For a market that’s yet to be determined, this much ballyhooed project would transport hundreds of thousands of barrels of oil daily from Canadian tar sands compounds to the U.S. Gulf Coast for refining. What we do know is that the pipeline would dramatically increase the volume of climate change-causing greenhouse gas emissions, erasing what little progress North America has made in reducing its carbon footprint.
The State Department — which has final say in whether Keystone XL gets built — recently admitted as much in a highly publicized (and heavily criticized) preliminary draft of its environmental impact study. State acknowledged the climate-change risks but then argued that rejecting the project wouldn’t reduce the amount of emissions flowing into our atmosphere because Canada would still burn the tar sands and pipeline the oil elsewhere.
Since the State Department report dropped, Republicans and Democrats in both houses of Congress have been pressuring the Obama administration to approve the controversial pipeline, which is four years in the making. Similarly, AFL-CIO, one of the nation’s largest labor unions, all but endorsed the contentious project citing the jobs it would create. A recent budget proposal from Paul Ryan also trumpeted a high level of job creation. (President Obama recently said the jobs numbers have been exaggerated.)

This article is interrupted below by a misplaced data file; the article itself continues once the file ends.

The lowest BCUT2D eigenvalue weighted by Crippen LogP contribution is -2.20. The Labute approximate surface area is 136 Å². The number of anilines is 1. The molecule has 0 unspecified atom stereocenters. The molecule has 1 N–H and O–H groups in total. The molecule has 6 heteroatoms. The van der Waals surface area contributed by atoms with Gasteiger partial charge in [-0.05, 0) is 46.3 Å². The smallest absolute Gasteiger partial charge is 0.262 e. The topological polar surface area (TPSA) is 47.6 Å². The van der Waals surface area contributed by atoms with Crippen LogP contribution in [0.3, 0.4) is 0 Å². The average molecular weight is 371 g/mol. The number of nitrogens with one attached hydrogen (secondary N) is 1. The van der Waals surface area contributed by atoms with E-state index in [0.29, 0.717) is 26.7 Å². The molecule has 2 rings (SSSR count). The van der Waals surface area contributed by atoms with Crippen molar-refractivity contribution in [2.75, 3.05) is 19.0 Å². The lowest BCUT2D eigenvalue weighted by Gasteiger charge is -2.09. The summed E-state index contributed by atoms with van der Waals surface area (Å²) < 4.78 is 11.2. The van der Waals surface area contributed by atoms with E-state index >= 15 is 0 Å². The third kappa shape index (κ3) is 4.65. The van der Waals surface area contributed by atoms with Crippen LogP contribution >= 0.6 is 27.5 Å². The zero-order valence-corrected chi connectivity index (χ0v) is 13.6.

Despite the growing drumbeat of support from oil-connected D.C., Indigenous and First Nation activists from the “Idle No More” movement continue to resist Keystone XL construction. They say the pipeline will destroy ecosystems vital to their treaty rights. Citing environmental justice concerns, Latino and African American activists in Texas have also joined Idle No More in their opposition to the project.
Now, in what may be the final days before the State Department makes an official decision, keep the following labor and environmental justice stats in mind.